A couple of summers ago, my five year old niece and I were sitting around the campfire telling tales about magic and superpowers.
She said "People don't have any special powers."
That statement left me a little disappointed.
On some level, I didn't want to believe that.
I didn't want her to think we're lesser ---mere mortals.
Besides, a person who is hungry or cold doesn't need someone who can fly or who has excellent sword skills. That wont do them any good.
They just want to be warm. They want to eat something.
I think humans do have a unique power and it can change our world drastically---- kindness.
Think of Gandhi, Mother Theresa, Martin Luther King Jr., people who changed the world, history's heroes.
There is a handful of First Nation people who are walking from Cape Croker on the Bruce Peninsula across the country.
They're doing it to raise awareness of missing and murdered indigenous women.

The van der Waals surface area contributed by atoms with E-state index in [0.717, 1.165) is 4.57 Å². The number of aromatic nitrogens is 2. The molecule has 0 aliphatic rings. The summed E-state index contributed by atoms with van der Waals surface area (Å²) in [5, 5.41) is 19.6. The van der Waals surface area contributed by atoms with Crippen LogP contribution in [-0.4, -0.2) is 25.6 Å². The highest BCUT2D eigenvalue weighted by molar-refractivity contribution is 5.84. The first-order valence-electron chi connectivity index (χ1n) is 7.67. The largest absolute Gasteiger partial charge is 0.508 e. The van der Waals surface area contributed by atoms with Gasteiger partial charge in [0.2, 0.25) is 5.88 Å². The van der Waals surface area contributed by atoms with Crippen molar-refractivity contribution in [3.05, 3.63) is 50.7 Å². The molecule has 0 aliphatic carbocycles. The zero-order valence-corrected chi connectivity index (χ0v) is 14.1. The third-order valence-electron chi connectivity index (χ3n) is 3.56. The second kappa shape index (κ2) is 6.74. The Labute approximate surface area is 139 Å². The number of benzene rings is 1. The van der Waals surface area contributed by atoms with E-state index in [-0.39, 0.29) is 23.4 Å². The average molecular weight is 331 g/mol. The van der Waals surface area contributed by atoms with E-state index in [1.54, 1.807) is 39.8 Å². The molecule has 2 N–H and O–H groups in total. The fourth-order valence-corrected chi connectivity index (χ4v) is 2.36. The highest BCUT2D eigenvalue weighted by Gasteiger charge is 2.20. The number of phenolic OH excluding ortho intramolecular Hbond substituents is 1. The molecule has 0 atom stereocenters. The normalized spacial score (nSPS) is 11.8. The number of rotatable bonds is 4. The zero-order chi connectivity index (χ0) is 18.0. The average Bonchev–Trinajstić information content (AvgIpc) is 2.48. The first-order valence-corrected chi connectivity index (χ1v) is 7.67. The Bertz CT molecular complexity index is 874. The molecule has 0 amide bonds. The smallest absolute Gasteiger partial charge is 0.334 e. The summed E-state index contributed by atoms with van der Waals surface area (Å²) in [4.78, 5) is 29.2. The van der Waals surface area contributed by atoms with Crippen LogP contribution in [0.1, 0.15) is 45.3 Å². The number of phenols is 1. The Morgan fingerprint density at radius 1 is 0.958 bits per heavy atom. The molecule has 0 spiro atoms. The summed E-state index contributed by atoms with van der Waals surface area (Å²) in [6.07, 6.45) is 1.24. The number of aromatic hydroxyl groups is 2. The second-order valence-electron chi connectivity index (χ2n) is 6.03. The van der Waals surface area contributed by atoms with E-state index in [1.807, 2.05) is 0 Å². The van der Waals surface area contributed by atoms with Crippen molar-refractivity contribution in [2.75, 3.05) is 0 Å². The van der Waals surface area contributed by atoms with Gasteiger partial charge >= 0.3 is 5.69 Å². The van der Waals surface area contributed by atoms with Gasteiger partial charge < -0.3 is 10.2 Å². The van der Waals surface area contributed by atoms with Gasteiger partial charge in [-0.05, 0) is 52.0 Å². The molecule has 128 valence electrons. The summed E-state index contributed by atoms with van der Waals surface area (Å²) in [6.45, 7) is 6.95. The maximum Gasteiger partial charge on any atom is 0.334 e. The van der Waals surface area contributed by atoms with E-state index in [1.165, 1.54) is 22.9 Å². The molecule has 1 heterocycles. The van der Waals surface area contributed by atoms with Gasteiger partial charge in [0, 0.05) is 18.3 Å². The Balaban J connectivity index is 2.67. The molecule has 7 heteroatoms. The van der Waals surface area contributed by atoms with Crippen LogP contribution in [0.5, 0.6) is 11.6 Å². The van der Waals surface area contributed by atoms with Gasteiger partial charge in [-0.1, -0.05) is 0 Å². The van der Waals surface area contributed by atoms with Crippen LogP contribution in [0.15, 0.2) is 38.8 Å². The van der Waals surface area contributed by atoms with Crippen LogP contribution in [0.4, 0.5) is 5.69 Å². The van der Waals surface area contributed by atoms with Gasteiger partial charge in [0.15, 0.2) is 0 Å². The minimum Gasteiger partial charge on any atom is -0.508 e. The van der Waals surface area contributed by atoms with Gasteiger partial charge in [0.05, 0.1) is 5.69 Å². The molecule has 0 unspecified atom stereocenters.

Believe it or not, women can't hold their breath waiting for Spiderman or Wonderwoman to rescue them. They need everyone to stop accepting their murders and disappearances now.
One of the prayer walkers, Branden Emmerson said along with telling the stories of these women, one of their goals is to encourage men to pick up traditional roles as protectors of elders women and children. He said that's a big request because it also requires a lot of uncomfortable conversations, adding we all know someone who needs to be talked to about respecting women.
That's what a hero looks like.
Instead of spending that 12 dollars at the movies to see some shield carrying lightning shooting comic book character, it would be worth everyone's while to give that money to a real hero who is willing to fight a real problem.
The end result will be far more impressive.
I hope we take their narrative and walk as far as we can with it.
And I hope my niece doesn't grow up so much that she's unable to see that sort of courage and kindness itself is magic.
That each of us has that superpower, we just need to believe we can use it.